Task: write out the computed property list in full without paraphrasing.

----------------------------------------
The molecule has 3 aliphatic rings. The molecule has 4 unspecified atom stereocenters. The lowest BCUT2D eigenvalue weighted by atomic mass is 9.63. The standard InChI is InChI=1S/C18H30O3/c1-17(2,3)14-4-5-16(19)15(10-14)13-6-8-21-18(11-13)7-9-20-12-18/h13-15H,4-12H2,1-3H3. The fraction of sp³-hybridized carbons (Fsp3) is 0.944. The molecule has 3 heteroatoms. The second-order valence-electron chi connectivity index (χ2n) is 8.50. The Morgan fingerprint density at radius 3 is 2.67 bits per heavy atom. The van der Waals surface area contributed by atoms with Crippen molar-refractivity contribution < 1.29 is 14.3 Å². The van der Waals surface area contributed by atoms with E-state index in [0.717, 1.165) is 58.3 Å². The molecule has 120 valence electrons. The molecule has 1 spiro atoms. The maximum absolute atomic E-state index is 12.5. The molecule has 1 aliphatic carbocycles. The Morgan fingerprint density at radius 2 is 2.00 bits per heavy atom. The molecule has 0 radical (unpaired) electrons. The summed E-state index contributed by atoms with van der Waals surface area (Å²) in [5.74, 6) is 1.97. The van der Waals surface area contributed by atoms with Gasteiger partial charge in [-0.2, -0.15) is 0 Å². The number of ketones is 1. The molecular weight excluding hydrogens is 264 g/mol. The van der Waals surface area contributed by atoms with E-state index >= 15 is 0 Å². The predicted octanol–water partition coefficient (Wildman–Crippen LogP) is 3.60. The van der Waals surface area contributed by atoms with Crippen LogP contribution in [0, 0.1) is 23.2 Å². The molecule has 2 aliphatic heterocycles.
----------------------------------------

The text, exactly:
The molecule has 3 aliphatic rings. The molecule has 4 unspecified atom stereocenters. The lowest BCUT2D eigenvalue weighted by atomic mass is 9.63. The standard InChI is InChI=1S/C18H30O3/c1-17(2,3)14-4-5-16(19)15(10-14)13-6-8-21-18(11-13)7-9-20-12-18/h13-15H,4-12H2,1-3H3. The fraction of sp³-hybridized carbons (Fsp3) is 0.944. The molecule has 3 heteroatoms. The second-order valence-electron chi connectivity index (χ2n) is 8.50. The Morgan fingerprint density at radius 3 is 2.67 bits per heavy atom. The van der Waals surface area contributed by atoms with Crippen molar-refractivity contribution < 1.29 is 14.3 Å². The van der Waals surface area contributed by atoms with E-state index in [0.717, 1.165) is 58.3 Å². The molecule has 120 valence electrons. The molecule has 1 spiro atoms. The maximum absolute atomic E-state index is 12.5. The molecule has 1 aliphatic carbocycles. The Morgan fingerprint density at radius 2 is 2.00 bits per heavy atom. The molecule has 0 radical (unpaired) electrons. The summed E-state index contributed by atoms with van der Waals surface area (Å²) in [5.74, 6) is 1.97. The van der Waals surface area contributed by atoms with Gasteiger partial charge in [-0.2, -0.15) is 0 Å². The number of ketones is 1. The molecular weight excluding hydrogens is 264 g/mol. The van der Waals surface area contributed by atoms with E-state index >= 15 is 0 Å². The predicted octanol–water partition coefficient (Wildman–Crippen LogP) is 3.60. The van der Waals surface area contributed by atoms with Crippen LogP contribution in [0, 0.1) is 23.2 Å². The molecule has 2 aliphatic heterocycles.